At a time when x86 architecture is taking over the world (hyper-converged infrastructure, hyper-scale datacentres, Open Source Software, HPC, Cloud Computing and on and on), IBM decides to withdraw into its own shell and get out of that market.
Instead it focusses on bringing it's mainframe (LinuxONE) and Power Systems (OpenPOWER) into the 21st century, kicking and screaming and try to wrap the usual software/services around them in a vein effort to distinguish itself and stay relevant in an industry that has long left it behind and taken its best customers with it.
At least HP tries to keep up with the market - and has so far, despite the upcoming company split, which I believe will actually do it a great deal of good - it's done quite well; Moonshot micro-servers for the data centre, Helios for OpenStack, coining Converged Infrastructure and an ever-present, ever-reliable and established x86 server brand, in the ProLiant systems. IBM has changed it's x86 server brand name 4 times since HP took over Compaq!
Meanwhile, Dell also maintains a competitive edge. What's that, Mr Customer? You want Hyper-Converged Infrastructure from us? No problem - let's get into bed with Nutanix and offer a solution.
Every time IBM is faced with such challenges, it sells a portion of itself and makes people redundant!
While I think releasing a new flagship phone every 12 months or less is bound to saturate an already highly competitive market, I believe the reason for the recently-observed FF effect is also due to the fact that the likes of Motorola, ThL, DooGee and Xiaomi are deliberately not aiming for these high-end segments.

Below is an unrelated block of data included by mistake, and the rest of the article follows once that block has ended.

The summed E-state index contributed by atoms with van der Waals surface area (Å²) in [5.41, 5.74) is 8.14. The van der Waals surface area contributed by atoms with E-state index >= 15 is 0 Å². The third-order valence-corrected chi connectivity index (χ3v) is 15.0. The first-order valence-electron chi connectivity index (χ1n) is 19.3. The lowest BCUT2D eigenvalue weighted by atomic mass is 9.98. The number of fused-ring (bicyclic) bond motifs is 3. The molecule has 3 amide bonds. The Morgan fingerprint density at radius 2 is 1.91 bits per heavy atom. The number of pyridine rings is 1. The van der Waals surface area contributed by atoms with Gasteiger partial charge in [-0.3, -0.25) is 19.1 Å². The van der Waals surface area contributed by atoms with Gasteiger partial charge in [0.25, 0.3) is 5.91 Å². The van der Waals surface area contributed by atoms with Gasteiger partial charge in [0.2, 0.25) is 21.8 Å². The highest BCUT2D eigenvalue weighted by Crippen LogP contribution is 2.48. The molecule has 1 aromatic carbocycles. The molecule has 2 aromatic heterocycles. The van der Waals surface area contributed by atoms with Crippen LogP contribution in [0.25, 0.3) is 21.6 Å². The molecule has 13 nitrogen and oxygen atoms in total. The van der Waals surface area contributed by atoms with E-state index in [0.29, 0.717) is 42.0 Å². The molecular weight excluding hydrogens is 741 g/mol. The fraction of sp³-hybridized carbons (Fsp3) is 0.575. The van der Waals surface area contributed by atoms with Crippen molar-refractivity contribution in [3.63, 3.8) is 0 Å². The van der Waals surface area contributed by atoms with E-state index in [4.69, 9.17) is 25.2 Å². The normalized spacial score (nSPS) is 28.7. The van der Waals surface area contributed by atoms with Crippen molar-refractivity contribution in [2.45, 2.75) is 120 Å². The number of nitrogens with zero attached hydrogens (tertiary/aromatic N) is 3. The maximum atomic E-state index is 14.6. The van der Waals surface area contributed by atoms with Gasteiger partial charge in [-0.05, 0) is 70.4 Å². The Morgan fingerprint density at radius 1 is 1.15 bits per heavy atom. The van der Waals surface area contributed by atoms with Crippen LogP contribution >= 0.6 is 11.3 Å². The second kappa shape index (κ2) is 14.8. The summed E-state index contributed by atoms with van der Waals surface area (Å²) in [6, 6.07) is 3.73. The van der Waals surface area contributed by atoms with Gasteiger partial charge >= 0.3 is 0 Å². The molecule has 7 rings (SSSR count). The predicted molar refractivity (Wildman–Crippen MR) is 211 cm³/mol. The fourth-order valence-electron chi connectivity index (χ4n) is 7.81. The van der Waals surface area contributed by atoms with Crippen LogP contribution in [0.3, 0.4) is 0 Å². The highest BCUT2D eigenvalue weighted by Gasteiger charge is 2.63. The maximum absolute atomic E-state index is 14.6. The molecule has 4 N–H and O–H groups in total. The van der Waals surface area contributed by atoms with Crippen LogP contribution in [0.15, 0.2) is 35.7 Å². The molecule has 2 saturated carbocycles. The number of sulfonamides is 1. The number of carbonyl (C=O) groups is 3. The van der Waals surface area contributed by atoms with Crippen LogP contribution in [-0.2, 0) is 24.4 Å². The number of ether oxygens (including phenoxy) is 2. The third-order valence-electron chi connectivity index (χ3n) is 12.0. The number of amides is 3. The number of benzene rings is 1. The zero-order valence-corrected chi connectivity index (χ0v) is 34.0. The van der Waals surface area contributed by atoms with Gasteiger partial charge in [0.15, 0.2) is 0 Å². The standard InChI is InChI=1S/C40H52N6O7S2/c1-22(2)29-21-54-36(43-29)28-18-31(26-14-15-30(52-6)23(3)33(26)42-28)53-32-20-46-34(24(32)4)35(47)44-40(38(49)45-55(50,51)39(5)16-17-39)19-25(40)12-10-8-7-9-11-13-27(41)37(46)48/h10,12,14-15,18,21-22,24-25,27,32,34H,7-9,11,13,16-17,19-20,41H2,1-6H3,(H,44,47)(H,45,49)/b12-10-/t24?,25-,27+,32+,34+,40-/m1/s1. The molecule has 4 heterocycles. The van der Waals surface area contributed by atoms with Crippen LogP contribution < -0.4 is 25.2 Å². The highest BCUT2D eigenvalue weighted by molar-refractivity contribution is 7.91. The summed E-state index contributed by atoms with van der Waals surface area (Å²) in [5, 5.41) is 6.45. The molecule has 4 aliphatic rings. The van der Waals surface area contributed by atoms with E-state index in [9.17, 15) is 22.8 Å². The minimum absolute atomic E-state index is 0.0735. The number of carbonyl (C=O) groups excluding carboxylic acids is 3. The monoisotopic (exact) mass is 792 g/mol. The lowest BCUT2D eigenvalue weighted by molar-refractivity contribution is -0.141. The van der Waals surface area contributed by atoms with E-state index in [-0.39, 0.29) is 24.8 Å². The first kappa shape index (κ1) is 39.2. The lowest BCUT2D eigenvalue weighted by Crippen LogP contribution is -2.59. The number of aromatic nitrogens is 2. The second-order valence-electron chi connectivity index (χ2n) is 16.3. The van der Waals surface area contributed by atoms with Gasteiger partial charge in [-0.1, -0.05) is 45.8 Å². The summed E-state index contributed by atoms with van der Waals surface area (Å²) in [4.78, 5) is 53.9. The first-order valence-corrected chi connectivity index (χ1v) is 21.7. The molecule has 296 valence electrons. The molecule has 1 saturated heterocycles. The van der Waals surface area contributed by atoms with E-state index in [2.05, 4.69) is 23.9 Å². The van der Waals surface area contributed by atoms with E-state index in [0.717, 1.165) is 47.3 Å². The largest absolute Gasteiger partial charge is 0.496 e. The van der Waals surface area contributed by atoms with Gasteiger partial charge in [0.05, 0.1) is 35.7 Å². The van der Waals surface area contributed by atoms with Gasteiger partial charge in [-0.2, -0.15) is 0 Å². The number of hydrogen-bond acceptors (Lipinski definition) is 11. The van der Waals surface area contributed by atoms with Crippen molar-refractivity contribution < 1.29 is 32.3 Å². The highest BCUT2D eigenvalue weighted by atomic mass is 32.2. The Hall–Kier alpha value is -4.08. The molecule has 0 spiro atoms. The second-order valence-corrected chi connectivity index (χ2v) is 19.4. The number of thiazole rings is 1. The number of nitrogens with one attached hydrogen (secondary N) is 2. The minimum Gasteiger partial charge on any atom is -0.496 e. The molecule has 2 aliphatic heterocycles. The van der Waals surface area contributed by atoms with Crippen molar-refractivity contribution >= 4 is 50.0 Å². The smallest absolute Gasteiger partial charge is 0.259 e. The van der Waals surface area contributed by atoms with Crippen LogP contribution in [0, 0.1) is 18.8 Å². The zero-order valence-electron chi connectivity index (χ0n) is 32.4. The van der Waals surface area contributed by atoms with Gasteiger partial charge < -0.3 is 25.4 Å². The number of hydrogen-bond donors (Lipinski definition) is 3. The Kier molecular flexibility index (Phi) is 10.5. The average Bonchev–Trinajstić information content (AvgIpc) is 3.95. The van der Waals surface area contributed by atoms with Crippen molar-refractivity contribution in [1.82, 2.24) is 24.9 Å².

There's a new segment that's opened up, which all of the top manufacturers have zero products in. It's not the cheap end of the market and it's certainly not the "mini" versions of the flagship models market, either.
This new segment is led by the likes of the Moto G - one could argue that Motorola really started it - whereby the product is not an all-singing, all-dancing device, it's not a mini-me version and it's certainly not at the other, cheap and nasty, sluggish with a crappy locked-in interface (unless you root it, of course) end either.
This new segment brings clarity to what the smartphone ought to be; yes, it's got features but not any unnecessary features (like a grafted UI on top of the OS), or smack-you-in-the-face speed processors or indeed gigantic screens (although the One+ models go against this mantra) and certainly no gimmicky features, like heart monitors and so on, that barely anyone uses.
This new segment focusses on clarity, speed through simplicity and a peeling back of the OS, to reveal the original beating heart of Android (I'm talking a stock version), like the Moto G and E and to a degree, the X. One+ is doing the same with their Cyanogen image. This new freedom to offer a very good performing phone, at an unbeatable price (between £100 and £200) was unprecedented, until Motorola released the Moto G, in 2013.
Google's current slogan is "Be together but not the same" or something like that. I think Android vendors have had too much freedom or not enough policing from Google and the result has been Apple's runaway success, because they have always presented a consistent look'n'feel to their products. Sure, freedom is good and messing about with the UI is nice but really, do you need all the grafted interfaces, from Samsung, hTC, Huawei, Sony, LG etc? I would argue no, because plenty people bought the Moto G and never did I read anyone moaning that it was 'too stripped down'; if anything, industry pundits LOVED that about it!